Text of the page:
At this moment it would be Mexico. With our artist initiative Arthouse we have a location in TheNetherlands and in Mexico with residential spaces, and studio spaces for projects within thearts. Over the years Mexico became a second home where we usually spend 1 or 2 months ayear working towards exhibitions and having fun with befriended artists. Last year we created adedicated digital studio next to the painting and sculpting workshops. Needless to say, I can’twait to return there and do more Mexican inspired NFTs.
What are your other passions besides art? Why?
I am afraid I am one of those maxi’s where everything revolves around art. If I have to picksomething it would be strolling around in nature by myself with music. It provides the muchneeded rest from the hectic art world, and it serves as inspiration for, yes… art.
Do you make other forms of art?
I am solely focused on visual arts. But within that field there is not much I haven’t touched. Frompainting, sculpting, printmaking, collage etc, to its digital counterparts like 3D, VR, AR, scanning,photography etc.
Are you self taught or trained?
They tried to train me in art academies and schools but I simply would not listen.
How did you come up with your specific style?
I am not sure if I can define my work in a specific style. If any, my style can be seen as the topicsbehind my work which revolve around transformation, patterns, perception and reality. Thosetopics I pick up in various concepts, disciplines and aesthetics, usually bordered up in the form ofa series or project.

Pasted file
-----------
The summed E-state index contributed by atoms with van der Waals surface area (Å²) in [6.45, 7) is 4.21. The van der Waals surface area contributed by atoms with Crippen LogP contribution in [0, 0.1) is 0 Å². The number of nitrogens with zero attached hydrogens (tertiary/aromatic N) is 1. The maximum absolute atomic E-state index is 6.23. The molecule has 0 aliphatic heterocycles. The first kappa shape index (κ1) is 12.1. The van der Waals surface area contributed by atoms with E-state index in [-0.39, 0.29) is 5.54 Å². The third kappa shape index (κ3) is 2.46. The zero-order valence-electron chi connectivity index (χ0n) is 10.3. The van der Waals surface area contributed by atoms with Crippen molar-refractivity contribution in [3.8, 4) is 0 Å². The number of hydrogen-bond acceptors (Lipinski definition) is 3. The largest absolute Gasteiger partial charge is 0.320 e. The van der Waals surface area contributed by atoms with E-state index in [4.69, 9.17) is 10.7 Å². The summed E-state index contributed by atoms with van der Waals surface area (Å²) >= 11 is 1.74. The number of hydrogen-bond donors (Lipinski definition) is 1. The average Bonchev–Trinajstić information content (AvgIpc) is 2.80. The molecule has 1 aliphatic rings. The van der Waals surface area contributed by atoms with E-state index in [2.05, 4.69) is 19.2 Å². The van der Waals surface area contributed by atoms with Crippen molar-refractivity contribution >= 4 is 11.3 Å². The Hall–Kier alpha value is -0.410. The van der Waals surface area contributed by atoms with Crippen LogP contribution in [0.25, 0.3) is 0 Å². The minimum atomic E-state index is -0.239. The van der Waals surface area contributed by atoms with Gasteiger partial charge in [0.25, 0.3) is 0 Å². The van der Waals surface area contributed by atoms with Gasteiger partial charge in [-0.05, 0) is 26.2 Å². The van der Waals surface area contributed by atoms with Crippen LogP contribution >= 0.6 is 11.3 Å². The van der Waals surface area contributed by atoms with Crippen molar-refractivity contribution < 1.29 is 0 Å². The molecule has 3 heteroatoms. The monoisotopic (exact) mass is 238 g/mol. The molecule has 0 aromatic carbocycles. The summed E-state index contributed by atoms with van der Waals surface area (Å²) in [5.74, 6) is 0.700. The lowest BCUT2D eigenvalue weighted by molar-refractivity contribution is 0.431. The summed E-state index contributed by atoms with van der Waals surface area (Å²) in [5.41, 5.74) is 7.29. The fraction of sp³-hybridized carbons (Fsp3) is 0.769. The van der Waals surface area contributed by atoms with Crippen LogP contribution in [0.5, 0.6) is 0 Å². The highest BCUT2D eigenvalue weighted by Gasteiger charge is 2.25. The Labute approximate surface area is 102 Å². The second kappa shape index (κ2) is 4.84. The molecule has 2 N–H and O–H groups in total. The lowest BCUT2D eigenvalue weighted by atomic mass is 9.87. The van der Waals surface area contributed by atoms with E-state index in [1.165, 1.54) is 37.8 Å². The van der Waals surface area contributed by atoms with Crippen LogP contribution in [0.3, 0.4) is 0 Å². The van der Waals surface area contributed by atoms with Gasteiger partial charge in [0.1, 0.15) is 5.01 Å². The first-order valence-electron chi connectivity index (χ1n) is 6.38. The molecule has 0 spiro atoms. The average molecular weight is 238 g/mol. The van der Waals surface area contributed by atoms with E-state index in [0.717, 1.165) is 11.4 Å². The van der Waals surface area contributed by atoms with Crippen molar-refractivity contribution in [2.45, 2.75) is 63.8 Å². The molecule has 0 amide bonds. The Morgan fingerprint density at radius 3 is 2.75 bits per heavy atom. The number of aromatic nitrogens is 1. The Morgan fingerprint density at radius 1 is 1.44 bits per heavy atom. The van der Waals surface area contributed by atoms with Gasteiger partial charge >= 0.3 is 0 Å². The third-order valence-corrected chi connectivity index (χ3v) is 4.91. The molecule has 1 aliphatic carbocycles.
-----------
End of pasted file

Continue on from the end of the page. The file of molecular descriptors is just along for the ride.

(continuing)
How has your style evolved over the years?
I started out solely as a painter of mostly realistic portraits. These portraits became moreabstract over time. The abstraction began with just paint at first, but then I got interested infinding ways to create abstraction with layers as a collage. The collages grew to be 3d collagewhere I pasted 3d objects on the paintings. Those objects grew into sculptures, and started tofind their way in the digital realm through 3d modeling or scanning. Through this whole processof constant growth it became apparent to me that my art was about exploration of the previouslymentioned topics of my work, to find an interconnection in how the universe, and thus nature andhumanity operates. I think it is safe to say that art serves for me as a self exploratory device tofind answers to all that surrounds us.
What is coming in the near future?
Instead of creating singular NFT drops, I want to focus on bigger projects that will help createbridges between NFT and traditional art institutions. Think of full online / metaverse exhibitionsthat will drop as NFT, and will be exhibited in IRL galleries / museums parallelly.
If you could collaborate with one artist who would it be? (and why)
I would definitely sign up for a collaboration with the previously mentioned NFT artists; Refik Anadol & Trevor Jones.
What was your greatest failure and what did you learn from that?
I worked with a lot of trash / found objects as collage materials. So, one day without knowingwhat it really was I brought home an old diaper and I ran it through the printing press to flatten it.Don’t.
What is your biggest piece sold?
That NFT was a physical piece + NFT + overlay in AR. It was part of a collaboration with VioletJones, Santiago Pani, Ivo Nupoort and Henrik Uldalen. The project is called Peyote Ugly that tookplace in Mexico as a humouristical adventure.
How much did it sell for?
Do you have any upcoming drops?
● Mid September one of my pieces will be exhibited on Times Square, NYC with ArtInnovation Gallery and it will be for sale upon opening of the exhibition.
● There also might be another chapter of Peyote Ugly planned during a scary holiday.
● And I am working on a massive project but I am not giving any details yet;)
Anything else you’d like to share?